May 17, 2013

"How Twitter Is Messing With Al-Qaeda's Careful PR Machine."

"Individual jihadis are increasingly taking to social media with their own opinions, sparking disputes within the terrorist organization."

It's a marketplace of ideas. As Justice Holmes famously said:
If you have no doubt of your premises or your power, and want a certain result with all your heart, you naturally express your wishes in law, and sweep away all opposition.... But when men have realized that time has upset many fighting faiths, they may come to believe even more than they believe the very foundations of their own conduct that the ultimate good desired is better reached by free trade in ideas — that the best test of truth is the power of the thought to get itself accepted in the competition of the market, and that truth is the only ground upon which their wishes safely can be carried out.
Good luck shopping. 

11 comments:

Mark O said...

Of course, the IRS corruption is additional proof that Obama hates free speech and that elusive marketplace of ideas.

He effectively created a false barrier of entry to the marketplace of election speech.

This would make Nixon jealous.

edutcher said...

That's the problem with fanatics.

One size does not fit all.

EMD said...

Goats!

Sheep!

Goats!

Sheep!

SteveR said...

Welcome to the 21st century

Petunia said...

Hilarious! The most idiotic form of social media disrupting the most idiotic cult of terrorism.

Carl said...

Holmes was full of shit in only the way a true philosophe can be. This is the same kind of thinking that brought us 1000 year of Dark Ages, because the prevailing wisdom was reduced to just this lowest common denominator. If everyone wants to believe it, it must be true and good! You can go from this straight to the existence of God, the infallibility of the Church (any church), the salvation of the elect, and the damnation of the infidels. A more poisonous line of "thinking" has rarely been invented.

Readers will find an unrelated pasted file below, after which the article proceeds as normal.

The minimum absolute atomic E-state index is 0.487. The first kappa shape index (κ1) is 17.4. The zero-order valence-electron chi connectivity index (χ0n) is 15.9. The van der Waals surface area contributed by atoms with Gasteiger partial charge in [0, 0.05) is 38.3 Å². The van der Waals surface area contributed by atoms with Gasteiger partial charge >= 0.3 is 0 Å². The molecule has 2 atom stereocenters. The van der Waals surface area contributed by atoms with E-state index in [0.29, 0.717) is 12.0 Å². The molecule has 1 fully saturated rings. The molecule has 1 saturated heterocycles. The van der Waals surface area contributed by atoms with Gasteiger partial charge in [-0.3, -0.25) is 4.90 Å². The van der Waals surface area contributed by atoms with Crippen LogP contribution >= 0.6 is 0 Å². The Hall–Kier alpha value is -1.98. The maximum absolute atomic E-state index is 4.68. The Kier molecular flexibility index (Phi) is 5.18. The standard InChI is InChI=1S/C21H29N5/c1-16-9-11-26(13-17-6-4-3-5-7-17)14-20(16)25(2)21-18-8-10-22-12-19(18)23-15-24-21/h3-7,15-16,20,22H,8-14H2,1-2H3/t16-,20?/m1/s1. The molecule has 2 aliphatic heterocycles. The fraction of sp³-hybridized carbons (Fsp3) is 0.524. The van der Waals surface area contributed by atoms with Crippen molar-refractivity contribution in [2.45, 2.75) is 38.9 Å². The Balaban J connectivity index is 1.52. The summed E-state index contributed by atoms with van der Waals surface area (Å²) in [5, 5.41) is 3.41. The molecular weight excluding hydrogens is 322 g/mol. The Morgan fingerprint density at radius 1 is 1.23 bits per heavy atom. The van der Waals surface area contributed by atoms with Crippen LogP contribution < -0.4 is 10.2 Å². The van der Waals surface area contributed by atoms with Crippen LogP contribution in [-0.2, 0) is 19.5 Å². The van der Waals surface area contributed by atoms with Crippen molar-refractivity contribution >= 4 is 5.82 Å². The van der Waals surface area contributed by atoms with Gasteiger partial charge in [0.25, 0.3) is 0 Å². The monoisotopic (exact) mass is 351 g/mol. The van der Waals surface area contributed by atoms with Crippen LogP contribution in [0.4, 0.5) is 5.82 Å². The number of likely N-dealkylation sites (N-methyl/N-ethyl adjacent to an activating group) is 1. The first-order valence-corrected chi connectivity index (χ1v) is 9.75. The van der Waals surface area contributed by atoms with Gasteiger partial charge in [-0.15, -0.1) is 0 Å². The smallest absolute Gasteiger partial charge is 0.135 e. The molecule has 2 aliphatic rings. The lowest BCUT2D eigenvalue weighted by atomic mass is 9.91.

You'd think a freaking Supreme Court Justice, the very guy charged with reining in the democratic impulse, would know better. But Holmes was a better pontificator than actual thinker.

The best test of truth is skeptical empiricism: don't believe anything unless it can be subjected to empirical test, and it actually has been. Particularly avoid believing things that are suggested to you primarily because of the number of other people who believe them, or because it would be very nice and make you happy to believe them. Those are just the kinds of beliefs that are most likely to be both false and dangerous.

Furthermore, as even a slight reflection makes obvious, any new nonobvious truth is, almost by definition, a minority view, in the same way, and for roughly the same reason that you can only make money on stocks that you buy when everyone else is selling and sell when everyone else is buying.

Mitchell the Bat said...

The takeaway is that free speech is making the terrorists stronger.

Aren't there rules that forbid active U.S. military personnel from publicly criticizing commanders and command decisions?

I could be wrong about that.

Astro said...

The oddly worded photo caption caught my eye:
A burnt vehicle is removed from the site of an Al Qaeda in Iraq bomb attack in Baghdad on March 29, 2013.
'Al Qaeda in Iraq'?
I don't recall ever before having seen that carefully phrased term for an Al Qaeda affiliate, like a franchise: Toyota USA, Fox 5 Atlanta, Six Flags Over Mid America, Busch Gardens Tampa.

mtrobertsattorney said...

I have never understood this wishful bromide that competition in the market place is the best test of truth. In politics, this is certainly not true. Take Germany in the 1930's.

Now freedom of speech might well be defended on the grounds that it is basic to human dignity--that one should be free to express his beliefs. But it is a weak argument to defend it on the grounds that free speech is necessary because only the market place can discover what is true.

Like so many of Holmes' other remarks, there's no there there.

mtrobertsattorney said...

I have never understood this wishful bromide that competition in the market place is the best test of truth. In politics, this is certainly not true. Take Germany in the 1930's.

Now freedom of speech might well be defended on the grounds that it is basic to human dignity--that one should be free to express his beliefs. But it is a weak argument to defend it on the grounds that free speech is necessary because only the market place can discover what is true.

Like so many of Holmes' other remarks, there's no there there.

EMD said...

'Al Qaeda in Iraq'?

That's actually what they call themselves.